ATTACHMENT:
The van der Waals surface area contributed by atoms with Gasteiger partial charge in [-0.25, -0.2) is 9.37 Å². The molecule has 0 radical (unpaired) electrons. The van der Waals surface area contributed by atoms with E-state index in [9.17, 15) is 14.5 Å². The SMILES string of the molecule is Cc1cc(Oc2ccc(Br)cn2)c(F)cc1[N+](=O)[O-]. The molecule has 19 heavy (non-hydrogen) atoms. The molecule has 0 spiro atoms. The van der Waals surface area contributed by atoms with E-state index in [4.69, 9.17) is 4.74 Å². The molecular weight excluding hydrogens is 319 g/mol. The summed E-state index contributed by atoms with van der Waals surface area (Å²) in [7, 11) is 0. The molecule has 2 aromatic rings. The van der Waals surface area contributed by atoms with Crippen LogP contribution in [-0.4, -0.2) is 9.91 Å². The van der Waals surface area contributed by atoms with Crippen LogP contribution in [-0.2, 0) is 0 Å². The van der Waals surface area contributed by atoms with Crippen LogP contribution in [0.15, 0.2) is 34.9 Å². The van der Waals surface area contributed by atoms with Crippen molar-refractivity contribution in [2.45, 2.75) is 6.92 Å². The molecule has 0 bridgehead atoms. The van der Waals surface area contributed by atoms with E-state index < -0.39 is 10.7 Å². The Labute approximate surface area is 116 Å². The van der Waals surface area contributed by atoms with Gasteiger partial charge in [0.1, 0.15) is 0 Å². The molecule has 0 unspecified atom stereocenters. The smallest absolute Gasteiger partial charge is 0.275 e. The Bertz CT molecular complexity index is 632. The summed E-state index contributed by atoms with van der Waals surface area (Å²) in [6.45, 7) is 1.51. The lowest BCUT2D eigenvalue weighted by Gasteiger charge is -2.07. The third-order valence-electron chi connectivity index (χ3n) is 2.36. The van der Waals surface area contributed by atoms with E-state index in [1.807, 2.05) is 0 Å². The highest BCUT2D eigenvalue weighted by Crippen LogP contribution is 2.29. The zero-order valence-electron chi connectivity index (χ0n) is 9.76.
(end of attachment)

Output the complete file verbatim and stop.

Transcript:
The van der Waals surface area contributed by atoms with Gasteiger partial charge in [-0.25, -0.2) is 9.37 Å². The molecule has 0 radical (unpaired) electrons. The van der Waals surface area contributed by atoms with E-state index in [9.17, 15) is 14.5 Å². The SMILES string of the molecule is Cc1cc(Oc2ccc(Br)cn2)c(F)cc1[N+](=O)[O-]. The molecule has 19 heavy (non-hydrogen) atoms. The molecule has 0 spiro atoms. The van der Waals surface area contributed by atoms with E-state index in [4.69, 9.17) is 4.74 Å². The molecular weight excluding hydrogens is 319 g/mol. The summed E-state index contributed by atoms with van der Waals surface area (Å²) in [7, 11) is 0. The molecule has 2 aromatic rings. The van der Waals surface area contributed by atoms with Crippen LogP contribution in [-0.4, -0.2) is 9.91 Å². The van der Waals surface area contributed by atoms with Crippen LogP contribution in [-0.2, 0) is 0 Å². The van der Waals surface area contributed by atoms with Crippen LogP contribution in [0.15, 0.2) is 34.9 Å². The van der Waals surface area contributed by atoms with Crippen molar-refractivity contribution in [2.45, 2.75) is 6.92 Å². The molecule has 0 bridgehead atoms. The van der Waals surface area contributed by atoms with E-state index < -0.39 is 10.7 Å². The Labute approximate surface area is 116 Å². The van der Waals surface area contributed by atoms with Gasteiger partial charge in [0.1, 0.15) is 0 Å². The molecule has 0 unspecified atom stereocenters. The smallest absolute Gasteiger partial charge is 0.275 e. The Bertz CT molecular complexity index is 632. The summed E-state index contributed by atoms with van der Waals surface area (Å²) in [6.45, 7) is 1.51. The lowest BCUT2D eigenvalue weighted by Gasteiger charge is -2.07. The third-order valence-electron chi connectivity index (χ3n) is 2.36. The van der Waals surface area contributed by atoms with E-state index in [1.807, 2.05) is 0 Å². The highest BCUT2D eigenvalue weighted by Crippen LogP contribution is 2.29. The zero-order valence-electron chi connectivity index (χ0n) is 9.76.